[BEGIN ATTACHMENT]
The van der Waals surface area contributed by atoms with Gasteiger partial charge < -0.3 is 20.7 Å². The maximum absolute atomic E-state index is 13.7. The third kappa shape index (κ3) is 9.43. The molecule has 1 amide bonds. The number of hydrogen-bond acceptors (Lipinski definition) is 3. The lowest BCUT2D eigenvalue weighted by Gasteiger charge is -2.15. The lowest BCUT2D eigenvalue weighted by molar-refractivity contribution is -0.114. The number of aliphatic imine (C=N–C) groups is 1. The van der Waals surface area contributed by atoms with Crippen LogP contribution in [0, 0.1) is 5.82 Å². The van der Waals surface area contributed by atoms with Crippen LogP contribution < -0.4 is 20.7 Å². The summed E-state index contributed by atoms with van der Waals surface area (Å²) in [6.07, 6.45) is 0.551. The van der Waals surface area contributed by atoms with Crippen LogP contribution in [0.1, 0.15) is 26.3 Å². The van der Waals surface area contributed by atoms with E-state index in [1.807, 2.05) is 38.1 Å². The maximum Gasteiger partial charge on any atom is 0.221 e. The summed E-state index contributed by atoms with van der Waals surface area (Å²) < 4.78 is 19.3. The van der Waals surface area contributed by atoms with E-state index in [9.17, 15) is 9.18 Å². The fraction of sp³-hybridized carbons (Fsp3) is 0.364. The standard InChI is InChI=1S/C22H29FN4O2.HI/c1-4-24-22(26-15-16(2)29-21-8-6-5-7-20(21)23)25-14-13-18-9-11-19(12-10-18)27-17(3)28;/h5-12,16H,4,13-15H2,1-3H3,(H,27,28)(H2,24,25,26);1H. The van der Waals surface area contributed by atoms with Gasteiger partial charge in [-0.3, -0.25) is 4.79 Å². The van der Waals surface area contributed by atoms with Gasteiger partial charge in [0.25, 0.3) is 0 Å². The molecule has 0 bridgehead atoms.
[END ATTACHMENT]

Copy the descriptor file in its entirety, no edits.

The van der Waals surface area contributed by atoms with Gasteiger partial charge < -0.3 is 20.7 Å². The maximum absolute atomic E-state index is 13.7. The third kappa shape index (κ3) is 9.43. The molecule has 1 amide bonds. The number of hydrogen-bond acceptors (Lipinski definition) is 3. The lowest BCUT2D eigenvalue weighted by Gasteiger charge is -2.15. The lowest BCUT2D eigenvalue weighted by molar-refractivity contribution is -0.114. The number of aliphatic imine (C=N–C) groups is 1. The van der Waals surface area contributed by atoms with Crippen LogP contribution in [0, 0.1) is 5.82 Å². The van der Waals surface area contributed by atoms with Crippen LogP contribution < -0.4 is 20.7 Å². The summed E-state index contributed by atoms with van der Waals surface area (Å²) in [6.07, 6.45) is 0.551. The van der Waals surface area contributed by atoms with Crippen LogP contribution in [0.1, 0.15) is 26.3 Å². The van der Waals surface area contributed by atoms with E-state index in [1.807, 2.05) is 38.1 Å². The maximum Gasteiger partial charge on any atom is 0.221 e. The summed E-state index contributed by atoms with van der Waals surface area (Å²) < 4.78 is 19.3. The van der Waals surface area contributed by atoms with E-state index in [9.17, 15) is 9.18 Å². The fraction of sp³-hybridized carbons (Fsp3) is 0.364. The standard InChI is InChI=1S/C22H29FN4O2.HI/c1-4-24-22(26-15-16(2)29-21-8-6-5-7-20(21)23)25-14-13-18-9-11-19(12-10-18)27-17(3)28;/h5-12,16H,4,13-15H2,1-3H3,(H,27,28)(H2,24,25,26);1H. The van der Waals surface area contributed by atoms with Gasteiger partial charge in [-0.3, -0.25) is 4.79 Å². The van der Waals surface area contributed by atoms with Gasteiger partial charge in [0.25, 0.3) is 0 Å². The molecule has 0 bridgehead atoms.